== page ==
Oya Celasun, Niels-Jakob Hansen, Mariano Spector, Aiko Mineshima, Jing Zhou 16 March 2022
Supply bottlenecks hindered the industrial recovery and boosted inflation in many economies last year, as a fast recovery in goods demand collided with disruptions to production and distribution. When mobility restrictions were introduced in the spring of 2020 to control Covid-19, consumers cut spending on services and started buying more manufactured goods instead. The reopening of economies initially boosted manufacturing output, but renewed lockdowns and shortages of intermediate inputs from chemicals to microchips caused the manufacturing recovery to stall. Prices of manufactured goods rose rapidly as delivery times reached record highs, sparking a debate about inflation and the appropriate course of monetary policy (e.g. Summers 2021 and Powell 2021).
Understanding the respective roles of increased demand and weakened supply, and how long these shifts may last, is key to getting macroeconomic policies right. Where bottlenecks result primarily from the interaction of strong demand and inelastic supply, only a softening in demand can alleviate inflation pressures in the short run. Conversely, where the bottlenecks primarily result from disruptions, actions to boost supply in the short run could lessen the need for policies to contain demand.
In our recent research (Celasun et al. 2022), we seek to quantify the impact of increased demand versus weakened supply on aggregated manufacturing output and inflation in a small set of countries using sign-restricted vector auto regressions.1 The assumption used to identify demand and supply shocks is that the former move output and prices in the same direction, whereas the latter move them in opposite directions. In this column, we expand that analysis to cover over 30 economies over the period January 2001 to December 2021. We then shed further light on the drivers of the demand and supply shocks by correlating them with the characteristics of the economies in the sample.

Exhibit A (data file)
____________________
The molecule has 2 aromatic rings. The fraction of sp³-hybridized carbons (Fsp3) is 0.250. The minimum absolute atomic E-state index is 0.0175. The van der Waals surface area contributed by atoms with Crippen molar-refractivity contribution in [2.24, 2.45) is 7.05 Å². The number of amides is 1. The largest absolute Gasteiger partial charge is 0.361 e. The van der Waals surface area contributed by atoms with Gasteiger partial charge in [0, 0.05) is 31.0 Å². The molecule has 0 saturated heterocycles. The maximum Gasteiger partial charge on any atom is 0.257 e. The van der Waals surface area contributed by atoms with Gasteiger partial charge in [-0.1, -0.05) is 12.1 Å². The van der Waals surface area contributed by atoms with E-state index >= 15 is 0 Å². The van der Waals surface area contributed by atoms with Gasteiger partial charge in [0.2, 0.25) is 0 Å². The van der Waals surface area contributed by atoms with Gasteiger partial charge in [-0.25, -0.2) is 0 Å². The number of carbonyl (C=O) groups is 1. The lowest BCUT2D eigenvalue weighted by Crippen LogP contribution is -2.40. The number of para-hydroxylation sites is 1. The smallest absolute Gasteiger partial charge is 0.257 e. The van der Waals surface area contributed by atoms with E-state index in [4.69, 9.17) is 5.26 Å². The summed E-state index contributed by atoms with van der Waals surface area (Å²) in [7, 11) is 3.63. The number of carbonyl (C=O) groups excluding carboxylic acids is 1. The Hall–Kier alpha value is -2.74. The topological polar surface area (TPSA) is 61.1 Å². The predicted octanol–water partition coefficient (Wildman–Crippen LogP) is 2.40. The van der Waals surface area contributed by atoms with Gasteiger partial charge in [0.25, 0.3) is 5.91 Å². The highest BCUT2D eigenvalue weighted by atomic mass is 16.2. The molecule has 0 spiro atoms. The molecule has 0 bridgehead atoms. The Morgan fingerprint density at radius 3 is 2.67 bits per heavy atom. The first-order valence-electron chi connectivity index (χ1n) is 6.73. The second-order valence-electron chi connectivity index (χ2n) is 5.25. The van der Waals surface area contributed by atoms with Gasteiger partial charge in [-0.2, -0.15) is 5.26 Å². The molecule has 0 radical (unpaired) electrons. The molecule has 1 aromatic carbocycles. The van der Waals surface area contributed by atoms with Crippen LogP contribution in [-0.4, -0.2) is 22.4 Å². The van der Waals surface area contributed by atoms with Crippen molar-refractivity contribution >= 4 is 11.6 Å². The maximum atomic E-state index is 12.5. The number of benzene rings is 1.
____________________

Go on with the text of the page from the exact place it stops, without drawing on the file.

It’s both supply and demand
Figure 1 Supply-demand decomposition of euro area manufacturing industrial production (IP) and producer price index (PPI), 2016-2021
A) Contributions to industrial production (IP) fluctuations (%)
B) Contributions to producer price index fluctuations (%)
Source: IMF staff calculations.
We find that, during 2021, the boost to manufacturing output from higher demand was largely, or in some cases more than, offset by supply constraints (Figure 1). Estimated supply shocks are predominantly negative2 in the years before the pandemic, dampening the inflation of manufactured goods and supporting manufacturing output. During the pandemic, however, months with positive supply shocks have been very common, boosting inflation and holding down output. Figure 1 shows the historical decomposition for the euro area. On the left, the solid line is euro area manufacturing industrial production (IP) in deviation from trend, given by the sum of a component capturing the cumulative effects of demand shocks (blue bars) and a component capturing the cumulative effect of supply shocks (red bars). Manufacturing industrial production was on average about 2.5% below trend in the last six months of 2021, with demand shocks pushing output about 5% above trend and supply shocks pushing it down by about 7.5% below trend. Put differently, supply shocks lowered euro area manufacturing output in the second half of 2021 by about 7.5%. Figure 2 shows that the supply shocks experienced in 2021 exerted a staggering 17%-15% drag on manufacturing industrial production in Romania and Slovakia, and drags of about 12.5% in Germany, Czechia, and Hungary.3
The supply constraints on manufacturing production imply large effects on real GDP. We use the simple historical correlation between manufacturing industrial production and GDP to get a rough estimate of the impact of the manufacturing supply shocks on 2021 GDP. The estimates suggest that supply bottlenecks lowered euro area real GDP by about 2.5% in 2021.
Figure 2 Bivariate structural vector autoregression (SVAR): Impact of supply shock on manufacturing industrial production, 2021H2 (percentage points)